The Gen-Z Republican rising star Madison Cawthorn was expected to become.
Cawthorn was elected to the House of Representatives in 2021 at the age of 25, which is the legal minimum age to serve in the House. He was the youngest Republican ever to hold that position.
Young Cawthorn was the subject of some scandal during the race for that seat, and his own words at the time did little to dispel the rumors.
He alleged unsavoury behaviour in the capital, but subsequently House Minority Leader Kevin McCarthy informed reporters that Cawthorn had acknowledged his charges were overstated or false.
Prior incidents involved charges of sexual harassment and racial remarks, as well as making a few untrue comments and dubious social media posts.
Cawthorn made his dubious remarks about Washington during the spring primary, was accused of insider trading, was photographed wearing women’s underwear, and was charged with bringing a handgun into an airport.
Some Republican voters stuck with Cawthorn because they believed that the administration needed someone with his backbone and outspokenness.
Many people were attributing the young lawmaker’s errors to inexperience, including former president Donald Trump, who said that the congressman “had made some foolish mistakes, which I don’t believe he’ll do again” and deserved a second opportunity.
Sen. Tom Tillis, R-N.C., a well-known Republican, endorsed his primary opponent after declaring that Cawthorn had “has fallen well short of the most basic standards Western North Carolina expects from their representatives,” because the recurrent incidents had now been too many.
Chuck Edwards, Cawthorn’s opponent, received the endorsement of Tillis and other senior Republicans.
By a narrow margin of 1,500 votes, Edwards defeated Cawthorn to win the seat.
After receiving millions of dollars from outside sources including contributions from North Carolina, Cawthorn accepted defeat on election night in May.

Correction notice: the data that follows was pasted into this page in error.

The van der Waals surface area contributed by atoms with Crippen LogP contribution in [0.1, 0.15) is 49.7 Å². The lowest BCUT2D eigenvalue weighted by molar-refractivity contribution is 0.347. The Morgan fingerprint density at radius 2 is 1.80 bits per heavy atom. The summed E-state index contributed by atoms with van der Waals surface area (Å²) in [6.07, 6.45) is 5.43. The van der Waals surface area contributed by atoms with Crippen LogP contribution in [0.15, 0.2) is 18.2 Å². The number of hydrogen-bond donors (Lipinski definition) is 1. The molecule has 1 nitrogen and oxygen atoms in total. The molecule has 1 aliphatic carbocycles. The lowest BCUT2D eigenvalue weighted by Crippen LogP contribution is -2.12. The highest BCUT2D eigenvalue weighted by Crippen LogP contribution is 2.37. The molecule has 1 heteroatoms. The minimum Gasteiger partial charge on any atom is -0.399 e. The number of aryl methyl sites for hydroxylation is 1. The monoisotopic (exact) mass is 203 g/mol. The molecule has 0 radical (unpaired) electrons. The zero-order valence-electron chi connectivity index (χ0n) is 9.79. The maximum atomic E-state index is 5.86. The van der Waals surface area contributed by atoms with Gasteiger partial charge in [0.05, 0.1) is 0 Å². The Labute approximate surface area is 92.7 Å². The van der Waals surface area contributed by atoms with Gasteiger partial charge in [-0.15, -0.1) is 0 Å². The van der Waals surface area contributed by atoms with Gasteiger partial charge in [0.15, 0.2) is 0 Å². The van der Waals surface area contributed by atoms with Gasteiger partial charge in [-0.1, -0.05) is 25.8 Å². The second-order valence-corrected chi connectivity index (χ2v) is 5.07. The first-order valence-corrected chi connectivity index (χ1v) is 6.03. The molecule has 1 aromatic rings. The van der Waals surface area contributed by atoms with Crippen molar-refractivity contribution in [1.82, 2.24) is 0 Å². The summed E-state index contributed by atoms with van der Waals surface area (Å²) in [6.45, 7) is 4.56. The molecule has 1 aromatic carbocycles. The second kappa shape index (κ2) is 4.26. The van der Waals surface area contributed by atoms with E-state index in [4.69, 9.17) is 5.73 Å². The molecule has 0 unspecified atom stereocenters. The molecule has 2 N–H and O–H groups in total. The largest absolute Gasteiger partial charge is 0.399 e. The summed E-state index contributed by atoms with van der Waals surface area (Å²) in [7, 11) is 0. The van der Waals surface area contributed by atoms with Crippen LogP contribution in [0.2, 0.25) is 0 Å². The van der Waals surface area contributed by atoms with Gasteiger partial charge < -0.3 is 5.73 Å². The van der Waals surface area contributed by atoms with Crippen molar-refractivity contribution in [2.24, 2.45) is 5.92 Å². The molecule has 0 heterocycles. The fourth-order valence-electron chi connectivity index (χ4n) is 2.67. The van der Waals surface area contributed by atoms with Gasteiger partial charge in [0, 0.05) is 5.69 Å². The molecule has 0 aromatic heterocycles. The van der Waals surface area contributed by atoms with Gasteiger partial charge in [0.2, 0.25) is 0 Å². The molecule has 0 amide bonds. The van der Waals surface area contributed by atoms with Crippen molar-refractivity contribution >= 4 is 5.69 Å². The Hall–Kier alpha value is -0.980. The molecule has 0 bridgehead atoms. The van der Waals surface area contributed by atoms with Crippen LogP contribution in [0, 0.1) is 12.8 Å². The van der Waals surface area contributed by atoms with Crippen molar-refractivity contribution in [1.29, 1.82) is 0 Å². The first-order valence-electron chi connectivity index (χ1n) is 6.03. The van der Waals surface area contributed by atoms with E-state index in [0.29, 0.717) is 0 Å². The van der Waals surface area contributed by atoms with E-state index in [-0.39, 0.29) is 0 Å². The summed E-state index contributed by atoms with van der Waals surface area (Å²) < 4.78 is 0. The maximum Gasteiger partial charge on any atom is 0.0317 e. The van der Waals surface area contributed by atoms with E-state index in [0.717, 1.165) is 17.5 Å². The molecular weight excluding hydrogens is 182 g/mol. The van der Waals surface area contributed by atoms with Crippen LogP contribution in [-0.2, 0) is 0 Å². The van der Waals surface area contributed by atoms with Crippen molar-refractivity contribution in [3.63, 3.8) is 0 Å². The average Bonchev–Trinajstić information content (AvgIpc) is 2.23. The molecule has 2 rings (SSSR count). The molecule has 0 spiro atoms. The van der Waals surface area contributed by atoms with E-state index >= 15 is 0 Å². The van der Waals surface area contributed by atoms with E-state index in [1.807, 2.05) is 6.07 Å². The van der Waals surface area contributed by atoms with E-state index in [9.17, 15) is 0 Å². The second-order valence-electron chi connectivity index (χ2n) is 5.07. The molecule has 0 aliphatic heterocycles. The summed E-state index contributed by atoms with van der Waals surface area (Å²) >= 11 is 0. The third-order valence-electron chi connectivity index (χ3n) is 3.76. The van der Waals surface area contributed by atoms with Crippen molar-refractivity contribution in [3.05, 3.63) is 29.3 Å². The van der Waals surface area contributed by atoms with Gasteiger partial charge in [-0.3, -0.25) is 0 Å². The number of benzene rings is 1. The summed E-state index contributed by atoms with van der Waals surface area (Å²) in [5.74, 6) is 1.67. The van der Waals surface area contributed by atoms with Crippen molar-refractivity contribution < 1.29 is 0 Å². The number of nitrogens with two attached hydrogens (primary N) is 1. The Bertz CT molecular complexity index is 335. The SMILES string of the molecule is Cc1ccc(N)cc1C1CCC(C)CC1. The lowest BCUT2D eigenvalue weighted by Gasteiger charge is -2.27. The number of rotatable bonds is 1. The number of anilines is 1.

By that point in the campaign, which had started in January 2021, he had amassed close to $3.7 million.
The one-term congressman’s reelection campaign is in serious trouble, according to the most recent filing through late April, made only weeks before his May 17 primary.
According to Friday’s report, the campaign was also tardy in paying a number of vendors during that time.
And according to reports, his deadline for repaying his general election donors passed more than a week ago.
It appears that there are issues with Cawthorn’s campaign fund.
It was revealed on Friday night that the outgoing legislator spent hundreds of thousands of dollars in campaign contributions that he was compelled to return after losing his primary contest.
According to the Daily Beast, the 26-year-old congressman’s campaign broke the regulations of the Federal Election Commission by indiscriminately spending money over the past year that was intended to support his general election campaign in November.
After losing his seat to Chuck Edwards, a state senator from North Carolina, at the end of a scandal-riddled campaign opposed by members of his own party, he was not supposed to have access to the cash.
According to a leader at ethics watchdog Common Cause, “In practice, many people may start spending this money in the primary and pay it back; it’s a risk, but it may not be uncommon,” told to the Daily Beast.
More on this story via The Republic Brief:
But Cawthorn still needs to now pay it back, whether it’s his own personal cash or soliciting more donations.
There are other options that are allowed.
A source in the report said one option was mounting another campaign and funneling the money into that, which would not run afoul of campaign finance laws.